Recapitulation of dyssynchrony-associated contractile impairment in asymmetrically paced engineered heart tissue

  • BACKGROUND: One third of heart failure patients exhibit dyssynchronized electromechanical activity of the heart (evidenced by a broad QRS-complex). Cardiac resynchronization therapy (CRT) in the form of biventricular pacing improves cardiac output and clinical outcome of responding patients. Technically demanding and laborious large animal models have been developed to better predict responders of CRT and to investigate molecular mechanisms of dyssynchrony and CRT. The aim of this study was to establish a first humanized in vitro model of dyssynchrony and CRT.

    METHODS: Cardiomyocytes were differentiated from human induced pluripotent stem cells and cast into a fibrin matrix to produce engineered heart tissue (EHT). EHTs were either field stimulated in their entirety (symmetrically) or excited locally from one end (asymmetrically) or they were allowed to beat spontaneously.

    RESULTS: Asymmetrical pacing led to a depolarization wave from one end to the other end, which was visualized in human EHT transduced with a fast genetic Ca2+-sensor (GCaMP6f) arguing for dyssynchronous excitation. Symmetrical pacing in contrast led to an instantaneous (synchronized) Ca2+-signal throughout the EHT. To investigate acute and long-term functional effects, spontaneously beating human EHTs (0.5-0.8 Hz) were divided into a non-paced control group, a symmetrically and an asymmetrically paced group, each stimulated at 1 Hz. Symmetrical pacing was clearly superior to asymmetrical pacing or no pacing regarding contractile force both acutely and even more pronounced after weeks of continuous stimulation. Contractile dysfunction that can be evoked by an increased afterload was aggravated in the asymmetrically paced group. Consistent with reports from paced dogs, p38MAPK and CaMKII-abundance was higher under asymmetrical than under symmetrical pacing while pAKT was considerably lower.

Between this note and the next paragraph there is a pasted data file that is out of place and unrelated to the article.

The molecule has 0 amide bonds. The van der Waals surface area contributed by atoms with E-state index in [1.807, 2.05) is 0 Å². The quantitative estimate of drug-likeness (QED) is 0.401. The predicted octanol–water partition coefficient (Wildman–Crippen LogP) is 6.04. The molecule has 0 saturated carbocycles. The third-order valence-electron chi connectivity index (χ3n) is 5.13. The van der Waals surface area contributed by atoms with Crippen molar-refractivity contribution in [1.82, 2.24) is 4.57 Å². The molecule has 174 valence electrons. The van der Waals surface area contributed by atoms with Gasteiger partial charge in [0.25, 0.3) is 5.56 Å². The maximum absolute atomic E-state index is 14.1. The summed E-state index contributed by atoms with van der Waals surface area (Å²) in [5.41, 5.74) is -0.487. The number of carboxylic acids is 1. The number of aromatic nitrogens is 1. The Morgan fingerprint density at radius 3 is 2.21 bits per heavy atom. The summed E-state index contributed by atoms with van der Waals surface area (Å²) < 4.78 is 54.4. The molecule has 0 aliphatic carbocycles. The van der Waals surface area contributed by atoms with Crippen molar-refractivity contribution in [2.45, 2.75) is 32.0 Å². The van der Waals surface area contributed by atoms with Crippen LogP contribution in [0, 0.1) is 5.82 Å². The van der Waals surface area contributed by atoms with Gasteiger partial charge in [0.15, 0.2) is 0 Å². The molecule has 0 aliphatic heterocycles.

CONCLUSIONS: This model allows for long-term pacing experiments mimicking electrical dyssynchrony vs. synchrony in vitro. Combined with force measurement and afterload stimulus manipulation, it provides a robust new tool to gain insight into the biology of dyssynchrony and CRT.

  • info:eu-repo/semantics/openAccess
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